There had been a lot of stories done. But what I found, as soon as I started really getting more and more into it, was that the stories and the reporting that I was coming up with wasn't really matching exactly with the reporting I'd seen. I felt like, well, I am a white guy, but I don't really see this story being done, and I'm interested in doing it, and if I can gain the trust of the people that I need, then maybe I can do this.

Of course it was hard to get to that point. I just tried to keep showing up to things, and keep talking to people, and keep actually showing that I was paying attention. Because I was trying to really dig up information that was gettable, either from public records or from people, or information I was being told.

And so ultimately the people involved did trust me, and frankly, that includes the people who don't come out well in the story.

DG: With Terrance and other people you talked to, how open or skeptical were they when you first approached them? Can you just talk more about how did you overcome their skepticism and get them to open up?

Rubinstein: At first, I was being stood up all the time. That happened with a lot of people early on, and I think basically there were people who were trying to figure out who am I; are they safe talking to me; are they safe talking to anyone? There was a lot behind the shooting, a lot of politics, a lot of secrets.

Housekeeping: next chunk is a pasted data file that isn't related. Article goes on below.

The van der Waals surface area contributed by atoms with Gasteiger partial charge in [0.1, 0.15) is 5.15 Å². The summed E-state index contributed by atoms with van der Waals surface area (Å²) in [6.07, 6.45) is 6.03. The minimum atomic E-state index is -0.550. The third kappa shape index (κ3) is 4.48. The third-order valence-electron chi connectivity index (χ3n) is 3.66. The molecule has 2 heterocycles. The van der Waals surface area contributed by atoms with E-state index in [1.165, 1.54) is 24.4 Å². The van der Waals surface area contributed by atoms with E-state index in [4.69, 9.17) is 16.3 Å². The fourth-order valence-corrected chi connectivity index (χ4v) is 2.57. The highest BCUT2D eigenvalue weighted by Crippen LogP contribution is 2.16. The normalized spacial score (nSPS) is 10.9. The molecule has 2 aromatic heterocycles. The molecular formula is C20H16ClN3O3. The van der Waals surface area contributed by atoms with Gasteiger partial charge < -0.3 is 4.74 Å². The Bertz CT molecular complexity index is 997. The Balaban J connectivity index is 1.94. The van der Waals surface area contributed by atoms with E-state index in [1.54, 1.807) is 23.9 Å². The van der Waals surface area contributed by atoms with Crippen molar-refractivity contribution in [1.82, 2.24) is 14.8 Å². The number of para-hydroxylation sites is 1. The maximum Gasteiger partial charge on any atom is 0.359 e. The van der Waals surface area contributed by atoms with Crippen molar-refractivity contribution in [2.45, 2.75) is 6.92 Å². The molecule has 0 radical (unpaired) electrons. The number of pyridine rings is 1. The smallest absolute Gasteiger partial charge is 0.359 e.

Terrance at first was more open to talking to me because he at the time was, first of all, very unhappy with the local media coverage. He felt that he had not been treated fairly, and I think he has reason to believe that, certainly, in some cases. And so he wasn't wanting to talk to them. Then here comes someone who's not part of that; who's interested in hearing his story.

But I do want to make clear that what I did with the people in this story was I basically scoped every person for 360 degrees, probably Terrance the most. I mean, I looked into every case; every girlfriend he had, I've spoken to; everything he's been involved with; his family, his friends, his former gang, all of it.

There were lots of things that I couldn't confirm to the level that I wanted to, and they didn't go in the book. A lot of things that he did believe I was able to follow up and check. He had a lot of suspicions about a lot of things, a lot of which were true. He was a great subject in that he's a real insider into a world that's hard to get into. So his sort of hunches and leads about things were very helpful in terms of setting me in the right direction, where to look for things.

And so among the people I spoke to, he was at the beginning more interested in speaking to me than some of the others. And then others along the way, as the months went by, they knew who I was and ultimately, everyone spoke to me, some of them many, many times.

DG: I wanted to return to something you mentioned a little bit earlier, [that] you think that maybe a reason that so much of this story hasn't been told or, hasn't been told well, is maybe people haven't necessarily felt safe doing it; that they would end up in situations where they wouldn't feel safe. As you were gathering information and reporting this, did you get any sense that maybe other people's wariness about their safety if they were to kind of really go deep with with these stories … was at all based on stereotypes about these communities and Black people?

Rubinstein: That in and of itself is a nuanced question and it's a nuanced answer, because it's both.